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American Shipper

Singapore ambassador makes case for TPP

At a briefing in Washington, D.C., Singapore’s ambassador to the Unites States Ashok Kumar Mirpuri said trade is what plugs in smaller economies and opens selling opportunities for United States firms.

   Singapore’s ambassador the United States Ashok Kumar Mirpuri said Friday he doesn’t feel deceived by apparent conflicting U.S. positions on the Trans-Pacific Partnership, a sweeping trade deal involving 12 nations on four continents.
   Last year, Congress gave the White House fast-track authority to negotiate the TPP and other trade deals through the passage of a new trade promotion authority bill. But rhetoric around passage of the TPP has changed in 2016, with both presumptive presidential candidates saying they are not in favor of it.
   Mirpuri, speaking to a collection of press during a luncheon at the National Foreign Trade Council offices in Washington, D.C., said he is optimistic the deal will be completed and there is no sense of disappointment or deception.
   “Free trade agreements always go through with just the right amount of support,” he said. “No agreement goes through with every member of Congress voting for it. The problem with free trade agreements is we promise benefits that are going to be in the future.”
   That inherently means there can be pain in the short term, pain that can dissuade lawmakers from voting for agreements that jeopardize their ability to get re-elected.
   The clock is ticking, Mirpuri warned, without giving a firm timeline for when the deal might not be relevant any more.
   “There will come a point where some of the (elements of the deal) will no longer be relevant,” he said. “TPP has been hard because it’s an ambitious framework, a 21st century agreement (covering data, not just goods and services).”
   As for whether he or his counterparts in other TPP member embassies can sell the agreement to U.S. lawmakers, Mirpuri said it depends.
   “The members who voted for TPA, they’re fine,” he said. “And if you’ve never voted for an FTA, I don’t think an ambassador is going to convince you.”
   It’s that group in the middle where the fate of TPP in the United States lies, he intimated.
   Mirpuri, in his current position since 2012, said other TPP members came into negotiations with their “eyes wide open” about the difficulty of passage in the United States.
   “The surprise is that so many of us built our economies on the economic model of the U.S. free market,” he said. “The surprise is that now people (in the United States) have started to reflect that this model isn’t effective. This is what you put out in the world – not just democracy but free trade.”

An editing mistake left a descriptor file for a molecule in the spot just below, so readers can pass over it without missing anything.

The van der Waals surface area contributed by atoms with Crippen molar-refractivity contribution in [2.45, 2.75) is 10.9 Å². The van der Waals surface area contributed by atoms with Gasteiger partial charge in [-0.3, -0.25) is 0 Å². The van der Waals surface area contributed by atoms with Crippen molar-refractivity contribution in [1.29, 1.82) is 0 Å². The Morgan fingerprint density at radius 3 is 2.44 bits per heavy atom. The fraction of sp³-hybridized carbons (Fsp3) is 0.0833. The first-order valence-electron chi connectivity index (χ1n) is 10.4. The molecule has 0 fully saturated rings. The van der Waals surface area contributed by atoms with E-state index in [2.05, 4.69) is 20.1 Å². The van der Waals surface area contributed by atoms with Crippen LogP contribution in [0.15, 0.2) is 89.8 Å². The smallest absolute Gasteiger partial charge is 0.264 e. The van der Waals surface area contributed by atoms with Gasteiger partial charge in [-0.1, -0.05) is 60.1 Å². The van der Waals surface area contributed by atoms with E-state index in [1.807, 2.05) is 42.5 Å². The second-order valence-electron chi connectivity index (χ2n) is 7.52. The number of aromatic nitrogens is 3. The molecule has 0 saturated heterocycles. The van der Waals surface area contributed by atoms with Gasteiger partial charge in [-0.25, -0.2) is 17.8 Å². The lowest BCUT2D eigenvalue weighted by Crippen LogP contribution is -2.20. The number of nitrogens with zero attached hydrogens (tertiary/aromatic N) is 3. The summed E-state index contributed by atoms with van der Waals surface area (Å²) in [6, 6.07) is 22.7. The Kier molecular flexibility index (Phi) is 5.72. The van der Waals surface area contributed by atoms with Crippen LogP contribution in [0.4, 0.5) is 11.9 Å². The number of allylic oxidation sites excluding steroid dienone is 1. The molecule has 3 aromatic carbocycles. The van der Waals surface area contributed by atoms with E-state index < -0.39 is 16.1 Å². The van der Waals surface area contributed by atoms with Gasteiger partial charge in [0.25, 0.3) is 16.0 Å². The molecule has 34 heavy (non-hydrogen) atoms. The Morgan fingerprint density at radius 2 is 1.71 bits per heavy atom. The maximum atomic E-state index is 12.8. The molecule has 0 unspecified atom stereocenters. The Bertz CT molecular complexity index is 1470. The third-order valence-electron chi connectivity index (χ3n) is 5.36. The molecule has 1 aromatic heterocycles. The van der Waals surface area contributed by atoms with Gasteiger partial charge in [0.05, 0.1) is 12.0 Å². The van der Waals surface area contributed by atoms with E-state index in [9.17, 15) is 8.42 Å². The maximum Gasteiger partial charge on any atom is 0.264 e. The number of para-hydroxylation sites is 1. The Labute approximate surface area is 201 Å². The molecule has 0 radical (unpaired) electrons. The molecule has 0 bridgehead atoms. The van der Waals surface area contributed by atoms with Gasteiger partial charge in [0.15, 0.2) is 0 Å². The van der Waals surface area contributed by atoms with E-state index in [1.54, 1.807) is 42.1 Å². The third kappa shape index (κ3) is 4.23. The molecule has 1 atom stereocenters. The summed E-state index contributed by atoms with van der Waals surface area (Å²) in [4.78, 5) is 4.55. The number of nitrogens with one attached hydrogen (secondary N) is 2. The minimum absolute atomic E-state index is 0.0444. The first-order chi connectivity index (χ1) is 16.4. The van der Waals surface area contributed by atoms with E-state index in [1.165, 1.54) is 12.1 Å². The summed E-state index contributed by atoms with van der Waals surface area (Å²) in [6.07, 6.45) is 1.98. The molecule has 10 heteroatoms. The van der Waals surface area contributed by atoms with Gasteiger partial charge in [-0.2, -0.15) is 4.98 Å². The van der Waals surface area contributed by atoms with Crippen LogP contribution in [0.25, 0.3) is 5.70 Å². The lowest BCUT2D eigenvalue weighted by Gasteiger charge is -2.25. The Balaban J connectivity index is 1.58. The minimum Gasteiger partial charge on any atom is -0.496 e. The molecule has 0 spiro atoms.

Mirpuri extensively discussed Singapore’s reasons for wholeheartedly backing the deal. As a nation of roughly 5 million people with few natural resources, his country relies on free trade to “plug in to the world economy.” So Singapore has inked 21 bilateral free trade agreements, including one with the United States.
   Singapore imported $64 billion worth of goods and services from the United States in 2015, of which three-quarters were goods.
   Mirpuri said the TPP should be seen as a way for U.S. companies to sell their goods and services more effectively to economies in Asia. He noted that economic and population growth will come from that region. Failing to connect with those growing economies – such as Vietnam and Thailand – would have bigger consequences for the United States than for the ASEAN bloc, since the ASEAN nations have already cemented FTAs with each other, China, and Europe.
   “TPP is not the only game in town,” he said. “I see TPP as a way for the U.S. to anchor itself in Asia.”
   The TPP, as it currently stands, is largely dependent on ratification by the United States and Japan, the two largest economies in the deal, since 85 percent of the economies among the 12 members need to pass it for it come into existence. If it does, Mirpuri noted that other major Asian nations, such as Indonesia, South Korea, and the Philippines, are eager to join as well.
   Meanwhile, while many have seen the development of the TPP as a way for the United States to counter China’s influence in Asia trade, Mirpuri said Singapore welcomed China’s participation in the deal, adding that he does not see membership in TPP as a choice between China and the United States.
   “TPP is not meant to be exclusive,” he said. “Our economic strategy is plugging into the world, not about making a choice.”

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